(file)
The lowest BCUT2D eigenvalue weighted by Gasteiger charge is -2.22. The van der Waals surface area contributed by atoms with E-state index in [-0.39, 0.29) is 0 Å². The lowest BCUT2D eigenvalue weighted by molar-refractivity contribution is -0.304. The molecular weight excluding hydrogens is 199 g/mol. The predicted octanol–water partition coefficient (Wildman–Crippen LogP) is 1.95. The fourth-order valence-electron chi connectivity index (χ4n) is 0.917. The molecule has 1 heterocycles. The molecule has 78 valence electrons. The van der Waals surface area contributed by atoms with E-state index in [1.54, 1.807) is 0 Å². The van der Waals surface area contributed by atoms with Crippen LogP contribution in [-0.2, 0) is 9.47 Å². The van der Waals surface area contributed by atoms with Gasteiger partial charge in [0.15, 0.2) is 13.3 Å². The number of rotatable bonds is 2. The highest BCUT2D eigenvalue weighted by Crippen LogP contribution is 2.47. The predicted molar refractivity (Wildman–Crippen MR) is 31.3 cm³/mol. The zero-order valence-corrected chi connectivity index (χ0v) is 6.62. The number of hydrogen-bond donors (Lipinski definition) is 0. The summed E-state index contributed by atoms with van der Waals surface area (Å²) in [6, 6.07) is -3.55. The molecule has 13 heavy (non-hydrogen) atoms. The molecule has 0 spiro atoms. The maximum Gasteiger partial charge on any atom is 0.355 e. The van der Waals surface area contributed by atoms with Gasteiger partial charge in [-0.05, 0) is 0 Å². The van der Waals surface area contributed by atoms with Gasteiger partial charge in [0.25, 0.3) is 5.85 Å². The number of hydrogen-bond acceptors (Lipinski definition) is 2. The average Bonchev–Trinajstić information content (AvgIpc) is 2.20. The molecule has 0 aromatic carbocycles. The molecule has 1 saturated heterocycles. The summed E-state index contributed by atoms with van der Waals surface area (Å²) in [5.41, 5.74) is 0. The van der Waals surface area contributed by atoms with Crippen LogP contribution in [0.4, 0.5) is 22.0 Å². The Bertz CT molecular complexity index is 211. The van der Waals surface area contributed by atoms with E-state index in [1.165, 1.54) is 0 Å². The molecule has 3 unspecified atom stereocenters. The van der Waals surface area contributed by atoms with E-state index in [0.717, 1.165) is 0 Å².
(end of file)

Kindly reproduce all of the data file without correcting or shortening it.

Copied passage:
The lowest BCUT2D eigenvalue weighted by Gasteiger charge is -2.22. The van der Waals surface area contributed by atoms with E-state index in [-0.39, 0.29) is 0 Å². The lowest BCUT2D eigenvalue weighted by molar-refractivity contribution is -0.304. The molecular weight excluding hydrogens is 199 g/mol. The predicted octanol–water partition coefficient (Wildman–Crippen LogP) is 1.95. The fourth-order valence-electron chi connectivity index (χ4n) is 0.917. The molecule has 1 heterocycles. The molecule has 78 valence electrons. The van der Waals surface area contributed by atoms with E-state index in [1.54, 1.807) is 0 Å². The van der Waals surface area contributed by atoms with Crippen LogP contribution in [-0.2, 0) is 9.47 Å². The van der Waals surface area contributed by atoms with Gasteiger partial charge in [0.15, 0.2) is 13.3 Å². The number of rotatable bonds is 2. The highest BCUT2D eigenvalue weighted by Crippen LogP contribution is 2.47. The predicted molar refractivity (Wildman–Crippen MR) is 31.3 cm³/mol. The zero-order valence-corrected chi connectivity index (χ0v) is 6.62. The number of hydrogen-bond donors (Lipinski definition) is 0. The summed E-state index contributed by atoms with van der Waals surface area (Å²) in [6, 6.07) is -3.55. The molecule has 13 heavy (non-hydrogen) atoms. The molecule has 0 spiro atoms. The maximum Gasteiger partial charge on any atom is 0.355 e. The van der Waals surface area contributed by atoms with Gasteiger partial charge in [-0.05, 0) is 0 Å². The van der Waals surface area contributed by atoms with Gasteiger partial charge in [0.25, 0.3) is 5.85 Å². The number of hydrogen-bond acceptors (Lipinski definition) is 2. The average Bonchev–Trinajstić information content (AvgIpc) is 2.20. The molecule has 0 aromatic carbocycles. The molecule has 1 saturated heterocycles. The summed E-state index contributed by atoms with van der Waals surface area (Å²) in [5.41, 5.74) is 0. The van der Waals surface area contributed by atoms with Crippen LogP contribution in [0.4, 0.5) is 22.0 Å². The Bertz CT molecular complexity index is 211. The van der Waals surface area contributed by atoms with E-state index in [1.165, 1.54) is 0 Å². The molecule has 3 unspecified atom stereocenters. The van der Waals surface area contributed by atoms with E-state index in [0.717, 1.165) is 0 Å².